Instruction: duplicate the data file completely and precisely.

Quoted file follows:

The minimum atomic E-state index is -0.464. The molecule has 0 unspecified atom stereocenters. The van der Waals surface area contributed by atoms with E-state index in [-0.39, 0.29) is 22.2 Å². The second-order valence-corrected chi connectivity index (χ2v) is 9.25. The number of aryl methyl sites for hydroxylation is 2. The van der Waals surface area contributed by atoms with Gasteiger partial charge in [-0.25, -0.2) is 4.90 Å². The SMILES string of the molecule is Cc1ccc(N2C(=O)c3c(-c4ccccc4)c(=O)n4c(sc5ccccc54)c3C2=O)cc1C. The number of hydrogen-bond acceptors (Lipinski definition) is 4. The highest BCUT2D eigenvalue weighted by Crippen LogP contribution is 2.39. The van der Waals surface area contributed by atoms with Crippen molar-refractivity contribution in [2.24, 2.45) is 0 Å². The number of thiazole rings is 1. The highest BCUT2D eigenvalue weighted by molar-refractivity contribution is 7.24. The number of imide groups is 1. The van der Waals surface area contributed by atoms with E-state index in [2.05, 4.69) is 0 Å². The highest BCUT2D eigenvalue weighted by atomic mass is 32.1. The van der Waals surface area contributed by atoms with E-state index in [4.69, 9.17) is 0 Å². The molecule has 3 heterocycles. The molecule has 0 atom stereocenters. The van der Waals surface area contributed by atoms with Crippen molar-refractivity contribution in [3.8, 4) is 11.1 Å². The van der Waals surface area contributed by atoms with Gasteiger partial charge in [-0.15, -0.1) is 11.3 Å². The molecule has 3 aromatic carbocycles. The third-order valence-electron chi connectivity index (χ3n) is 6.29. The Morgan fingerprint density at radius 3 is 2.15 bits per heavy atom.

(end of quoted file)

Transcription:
The minimum atomic E-state index is -0.464. The molecule has 0 unspecified atom stereocenters. The van der Waals surface area contributed by atoms with E-state index in [-0.39, 0.29) is 22.2 Å². The second-order valence-corrected chi connectivity index (χ2v) is 9.25. The number of aryl methyl sites for hydroxylation is 2. The van der Waals surface area contributed by atoms with Gasteiger partial charge in [-0.25, -0.2) is 4.90 Å². The SMILES string of the molecule is Cc1ccc(N2C(=O)c3c(-c4ccccc4)c(=O)n4c(sc5ccccc54)c3C2=O)cc1C. The number of hydrogen-bond acceptors (Lipinski definition) is 4. The highest BCUT2D eigenvalue weighted by Crippen LogP contribution is 2.39. The van der Waals surface area contributed by atoms with Crippen molar-refractivity contribution in [2.24, 2.45) is 0 Å². The number of thiazole rings is 1. The highest BCUT2D eigenvalue weighted by molar-refractivity contribution is 7.24. The number of imide groups is 1. The van der Waals surface area contributed by atoms with E-state index in [2.05, 4.69) is 0 Å². The highest BCUT2D eigenvalue weighted by atomic mass is 32.1. The van der Waals surface area contributed by atoms with E-state index in [4.69, 9.17) is 0 Å². The molecule has 3 heterocycles. The molecule has 0 atom stereocenters. The van der Waals surface area contributed by atoms with Crippen molar-refractivity contribution in [3.8, 4) is 11.1 Å². The van der Waals surface area contributed by atoms with Gasteiger partial charge in [-0.15, -0.1) is 11.3 Å². The molecule has 3 aromatic carbocycles. The third-order valence-electron chi connectivity index (χ3n) is 6.29. The Morgan fingerprint density at radius 3 is 2.15 bits per heavy atom.